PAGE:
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A ROM image, or ROM file, is a computer file which contains a copy of the data from a read-only memory chip, often from a video game cartridge, or used to contain a computer's firmware, or from an arcade game's main board. The term is frequently used in the context of emulation, whereby older games or firmware are copied to ROM files on modern computers and can, using a piece of software known as an emulator, be run on a different device than which they were designed for. ROM burners are used to copy ROM images to hardware, such as ROM cartridges, or ROM chips, for debugging and QA testing.

Once games have been made available in ROM format, it is possible for users to make modifications. This may take the form of altering graphics, changing game levels, tweaking difficulty factor, or even translation into a language for which a game was not originally made available. Hacks can often take humorous forms, as is the case with a hack of the NES version of Mario Bros., titled Afro Mario Brothers, which features the famous brothers wearing Afro haircuts. The Metroid Redesign mod is a hack of Super Metroid that revamps the game and adds new objectives.

A large scene has developed to translate games into other languages. Many games receive a release in one part of the world,

ROMs can be copied from the read-only memory chips found in cartridge-based games and many arcade machines using a dedicated device in a process known as dumping. For most common home video game systems, these devices are widely available, examples being the Doctor V64, or the Retrode.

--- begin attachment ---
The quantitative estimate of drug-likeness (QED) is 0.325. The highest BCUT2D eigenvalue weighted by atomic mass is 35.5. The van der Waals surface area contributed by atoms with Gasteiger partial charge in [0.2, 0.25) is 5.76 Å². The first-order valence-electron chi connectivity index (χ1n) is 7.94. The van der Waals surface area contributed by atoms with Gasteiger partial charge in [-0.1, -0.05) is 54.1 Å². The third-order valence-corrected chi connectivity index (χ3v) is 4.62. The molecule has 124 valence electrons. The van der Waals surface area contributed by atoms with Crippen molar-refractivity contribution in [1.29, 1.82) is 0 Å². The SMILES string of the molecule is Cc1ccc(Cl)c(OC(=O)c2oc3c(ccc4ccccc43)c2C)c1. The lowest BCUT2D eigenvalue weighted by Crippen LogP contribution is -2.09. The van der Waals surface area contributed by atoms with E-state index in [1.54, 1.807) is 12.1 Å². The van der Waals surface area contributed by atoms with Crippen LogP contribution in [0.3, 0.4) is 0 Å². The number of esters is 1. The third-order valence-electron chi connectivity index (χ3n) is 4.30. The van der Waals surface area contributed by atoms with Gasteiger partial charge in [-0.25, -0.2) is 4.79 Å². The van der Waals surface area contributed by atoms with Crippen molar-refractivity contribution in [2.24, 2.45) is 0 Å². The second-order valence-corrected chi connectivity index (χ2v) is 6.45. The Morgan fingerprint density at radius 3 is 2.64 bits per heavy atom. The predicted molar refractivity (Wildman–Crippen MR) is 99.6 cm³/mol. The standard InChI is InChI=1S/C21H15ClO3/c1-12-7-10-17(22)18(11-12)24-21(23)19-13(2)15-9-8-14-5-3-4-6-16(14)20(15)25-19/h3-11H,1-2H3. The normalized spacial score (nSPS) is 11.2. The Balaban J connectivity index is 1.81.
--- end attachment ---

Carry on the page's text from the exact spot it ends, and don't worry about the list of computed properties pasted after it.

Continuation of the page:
Dumping ROMs from arcade machines, which are highly customized PCBs, often requires individual setups for each machine along with a large amount of expertise.

Copy protection mechanisms

While ROM images are often used as a means of preserving the history of computer games, they are also often used to facilitate the unauthorized copying and redistribution of modern games. Viewing this as potentially reducing sales of their products, many game companies have incorporated so-called features into newer games which are designed to prevent copying, while still allowing the original game to be played. For instance, the Nintendo GameCube used non-standard 8 cm DVD-like optical media, which for a long time prevented games stored on those discs from being copied. It was not until a security hole was found in Phantasy Star Online Episode I & II that GameCube games could be successfully copied, using the GameCube itself to read the discs.

SNK also employed a method of copy prevention on their Neo Geo games, starting with The King of Fighters in 1999, which used an encryption algorithm on the graphics ROMs to prevent them from being played in an emulator. Many thought that this would mark the end of Neo Geo emulation. However, as early as 2000, hackers found a way to decrypt and dump the ROMs successfully, making them playable once again in a Neo Geo emulator.

Another company which used to employ methods of copy prevention on their arcade games was Capcom, which is known for its CPS-2 arcade board. This contained a heavy copy protection algorithm which was not broken until 7 years after the system's release in 1993. The original crack by the CPS2Shock Team was not a true emulation of the protection because it used XOR tables to bypass the original encryption and allow the game to play in an emulator. Their stated intent was to wait until CPS-2 games were no longer profitable to release the decryption method (three years after the last game release).[1] The full decryption algorithm was cracked in 2007 b

Dumping ROMs from arcade machines, which are highly customized PCBs, often requires individual setups for each machine along with a large amount of expertise.